The Bat Man

TMMWV’s Marc Crouse leads effort to introduce brown bat habitat to the open spaces surrounding the plant

March 29, 2017

A Teaching Moment -- Among TMMWV's many steps along the path to Wildlife Habitat Council certification is educational outreach, including a collaborative effort with 5th graders at nearby Hometown Elementary School.

Some 1,700 team members work at Toyota Motor Manufacturing West Virginia (TMMWV). But, thanks to their efforts to promote biodiversity in the plant’s surrounding fields and forests, they’re far from alone.
 
Who are their neighbors?
 
Critters such as birds, deer, groundhogs, rabbits, butterflies and – if all goes according to plan – bats. Specifically brown bats.
 
Environmental Engineering Specialist Marc Crouse says that a year ago, the plant set out to secure Wildlife Habitat Council certification for the 63 acres of undeveloped land adjacent to facility.
 
Previously, they’d carved out a 1-mile walking trail loop amid grassland and trees and past silt ponds preserved when construction of the plant began in 1996.
 
To start, they planted a pollinator garden of flowers and other vegetation to provide food for birds and insects. Next, Crouse coordinated with some local Cub Scout and Girl Scout troops to build 30 small bird houses to provide additional shelter. A house specifically for purple martins, a species of North American swallow known for keeping a lid on insect populations, soon followed.


Bat Boxes -- Members of Cub Scout Pack 236 display their handiwork, two wooden bat houses that can accommodate up to 100 brown bats each.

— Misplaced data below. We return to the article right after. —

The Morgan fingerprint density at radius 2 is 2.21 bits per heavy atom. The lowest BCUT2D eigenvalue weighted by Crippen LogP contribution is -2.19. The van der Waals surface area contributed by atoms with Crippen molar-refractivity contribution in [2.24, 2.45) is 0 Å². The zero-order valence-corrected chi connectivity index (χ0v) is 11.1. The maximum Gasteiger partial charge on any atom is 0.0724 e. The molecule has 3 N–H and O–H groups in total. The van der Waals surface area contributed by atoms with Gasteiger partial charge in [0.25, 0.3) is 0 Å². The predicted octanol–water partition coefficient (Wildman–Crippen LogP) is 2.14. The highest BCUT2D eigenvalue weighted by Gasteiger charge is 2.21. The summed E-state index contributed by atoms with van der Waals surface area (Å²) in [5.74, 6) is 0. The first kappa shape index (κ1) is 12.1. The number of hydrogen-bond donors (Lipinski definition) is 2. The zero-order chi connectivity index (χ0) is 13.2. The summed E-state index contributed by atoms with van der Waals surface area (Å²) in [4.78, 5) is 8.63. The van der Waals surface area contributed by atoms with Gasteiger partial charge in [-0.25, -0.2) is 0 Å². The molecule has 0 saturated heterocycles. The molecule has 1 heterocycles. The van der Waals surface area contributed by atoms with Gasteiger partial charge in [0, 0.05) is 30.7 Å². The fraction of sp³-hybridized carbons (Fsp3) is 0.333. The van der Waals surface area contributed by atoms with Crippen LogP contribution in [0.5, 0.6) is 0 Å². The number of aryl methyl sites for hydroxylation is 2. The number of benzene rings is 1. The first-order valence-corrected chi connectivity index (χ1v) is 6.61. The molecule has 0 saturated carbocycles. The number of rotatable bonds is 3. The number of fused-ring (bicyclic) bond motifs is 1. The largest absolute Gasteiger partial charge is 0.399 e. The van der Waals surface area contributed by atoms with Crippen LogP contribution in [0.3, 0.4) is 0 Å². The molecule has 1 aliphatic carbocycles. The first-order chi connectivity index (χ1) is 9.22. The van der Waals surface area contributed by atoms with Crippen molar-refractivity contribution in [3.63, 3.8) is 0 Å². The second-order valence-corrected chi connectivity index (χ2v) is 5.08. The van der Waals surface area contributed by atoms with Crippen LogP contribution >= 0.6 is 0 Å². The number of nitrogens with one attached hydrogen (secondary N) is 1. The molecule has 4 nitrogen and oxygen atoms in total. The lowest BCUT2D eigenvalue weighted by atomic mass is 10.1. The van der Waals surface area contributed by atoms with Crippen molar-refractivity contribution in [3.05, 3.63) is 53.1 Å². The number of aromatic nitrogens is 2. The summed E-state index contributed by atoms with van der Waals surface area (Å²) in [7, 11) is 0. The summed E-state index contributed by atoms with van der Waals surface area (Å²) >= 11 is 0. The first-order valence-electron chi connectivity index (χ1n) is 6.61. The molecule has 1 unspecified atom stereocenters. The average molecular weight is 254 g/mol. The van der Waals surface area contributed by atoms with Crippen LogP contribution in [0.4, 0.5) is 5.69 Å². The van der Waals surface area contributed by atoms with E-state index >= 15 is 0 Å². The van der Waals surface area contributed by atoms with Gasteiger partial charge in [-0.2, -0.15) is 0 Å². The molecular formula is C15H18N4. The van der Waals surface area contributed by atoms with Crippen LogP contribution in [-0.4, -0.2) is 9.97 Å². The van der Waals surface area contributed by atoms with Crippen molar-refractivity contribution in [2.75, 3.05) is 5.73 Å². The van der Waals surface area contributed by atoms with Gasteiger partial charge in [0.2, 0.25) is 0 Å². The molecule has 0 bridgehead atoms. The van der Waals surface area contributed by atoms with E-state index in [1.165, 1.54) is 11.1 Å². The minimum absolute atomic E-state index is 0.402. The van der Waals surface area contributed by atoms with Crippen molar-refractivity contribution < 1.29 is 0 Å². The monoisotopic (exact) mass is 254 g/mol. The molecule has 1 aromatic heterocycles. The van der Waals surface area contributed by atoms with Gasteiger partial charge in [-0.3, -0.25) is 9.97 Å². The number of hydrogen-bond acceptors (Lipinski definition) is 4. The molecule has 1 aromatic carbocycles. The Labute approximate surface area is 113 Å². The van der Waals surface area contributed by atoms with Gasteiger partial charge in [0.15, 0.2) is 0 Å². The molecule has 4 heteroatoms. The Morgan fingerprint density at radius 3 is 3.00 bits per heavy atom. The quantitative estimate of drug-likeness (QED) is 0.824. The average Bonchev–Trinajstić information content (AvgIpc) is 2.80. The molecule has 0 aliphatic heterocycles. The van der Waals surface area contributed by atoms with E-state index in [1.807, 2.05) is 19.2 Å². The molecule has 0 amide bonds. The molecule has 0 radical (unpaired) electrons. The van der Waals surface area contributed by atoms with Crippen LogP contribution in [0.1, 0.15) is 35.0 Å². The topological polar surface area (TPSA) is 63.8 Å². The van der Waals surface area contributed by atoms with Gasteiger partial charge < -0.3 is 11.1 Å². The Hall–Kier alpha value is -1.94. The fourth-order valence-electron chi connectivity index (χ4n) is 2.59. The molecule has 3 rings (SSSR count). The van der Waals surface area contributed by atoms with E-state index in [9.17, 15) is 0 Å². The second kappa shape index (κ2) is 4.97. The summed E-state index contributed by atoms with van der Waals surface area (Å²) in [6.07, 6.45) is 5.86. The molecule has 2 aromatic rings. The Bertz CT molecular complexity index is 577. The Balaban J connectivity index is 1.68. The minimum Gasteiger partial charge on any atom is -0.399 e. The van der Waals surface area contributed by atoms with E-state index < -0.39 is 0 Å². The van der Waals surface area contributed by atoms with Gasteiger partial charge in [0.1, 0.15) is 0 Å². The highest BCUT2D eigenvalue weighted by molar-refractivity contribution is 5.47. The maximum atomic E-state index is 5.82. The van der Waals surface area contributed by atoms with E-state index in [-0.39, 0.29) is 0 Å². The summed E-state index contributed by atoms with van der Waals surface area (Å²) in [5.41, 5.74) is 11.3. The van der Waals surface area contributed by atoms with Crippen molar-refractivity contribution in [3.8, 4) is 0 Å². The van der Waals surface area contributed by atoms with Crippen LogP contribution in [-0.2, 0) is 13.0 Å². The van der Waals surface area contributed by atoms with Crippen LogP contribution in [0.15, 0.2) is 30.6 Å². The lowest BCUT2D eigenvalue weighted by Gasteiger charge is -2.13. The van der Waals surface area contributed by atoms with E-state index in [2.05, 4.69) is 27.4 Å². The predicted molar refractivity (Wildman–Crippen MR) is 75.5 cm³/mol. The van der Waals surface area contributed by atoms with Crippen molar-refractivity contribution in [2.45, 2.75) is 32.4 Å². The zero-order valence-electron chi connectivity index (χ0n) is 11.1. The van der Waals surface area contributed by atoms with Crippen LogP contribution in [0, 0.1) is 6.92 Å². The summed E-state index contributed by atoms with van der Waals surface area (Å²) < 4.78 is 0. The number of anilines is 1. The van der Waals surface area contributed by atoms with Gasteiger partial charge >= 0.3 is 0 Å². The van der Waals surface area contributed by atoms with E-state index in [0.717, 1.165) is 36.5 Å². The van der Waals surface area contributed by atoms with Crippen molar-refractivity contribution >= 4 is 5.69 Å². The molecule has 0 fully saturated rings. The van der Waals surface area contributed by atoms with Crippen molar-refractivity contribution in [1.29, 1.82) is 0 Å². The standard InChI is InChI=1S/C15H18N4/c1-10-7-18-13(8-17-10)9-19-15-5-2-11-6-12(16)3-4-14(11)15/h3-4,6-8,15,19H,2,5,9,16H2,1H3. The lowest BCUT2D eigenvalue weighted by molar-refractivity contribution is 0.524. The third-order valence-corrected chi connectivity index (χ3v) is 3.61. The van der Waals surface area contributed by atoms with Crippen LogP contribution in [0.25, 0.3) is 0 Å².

But they didn’t stop there. Last summer, Crouse drew up a plan to incorporate three bat houses in the wildlife area. Buffalo, W. Va., Cub Scout Pack 236 volunteered to build two of the wooden abodes and Administration Specialist Ryan Neu assembled the third. Each is designed to accommodate up to 100 brown bats. Thus far, though, none of the flying mammals have moved in and settled down.
 
“That’s not unusual,” says Crouse. “It usually takes about a year before they take hold. We’re hoping we’ll see something this summer.”
 
However, the habitat is drawing in local school groups looking to learn about biodiversity firsthand. Click here to view to see how TMMWV is helping budding naturalists and monarch butterflies become better acquainted.
 
Team members are also encouraged to immerse themselves, filling out Crouse’s “Critter Card” – helping them identify different animals – as they go.


Local Resident -- In addition to this owl, TMMWV's wildlife habitat is home to birds, deer, groundhogs, butterflies and brown bats -- among other critters.

“The cards are a way to get people engaged,” he says. “It guides them to look for the many different animals that make this space their home. More than 3,000 cards have already been turned in.”
 
Oh, and along the way, TMMWV did earn certification – on the gold level. And its bat habitat project was named a finalist for a national Wildlife Habitat Council award.
 
“Biodiversity is an area of environmental focus for Toyota in North America,” says Crouse. “We’re proud to be doing our part here in West Virginia.”
 
By Dan Miller

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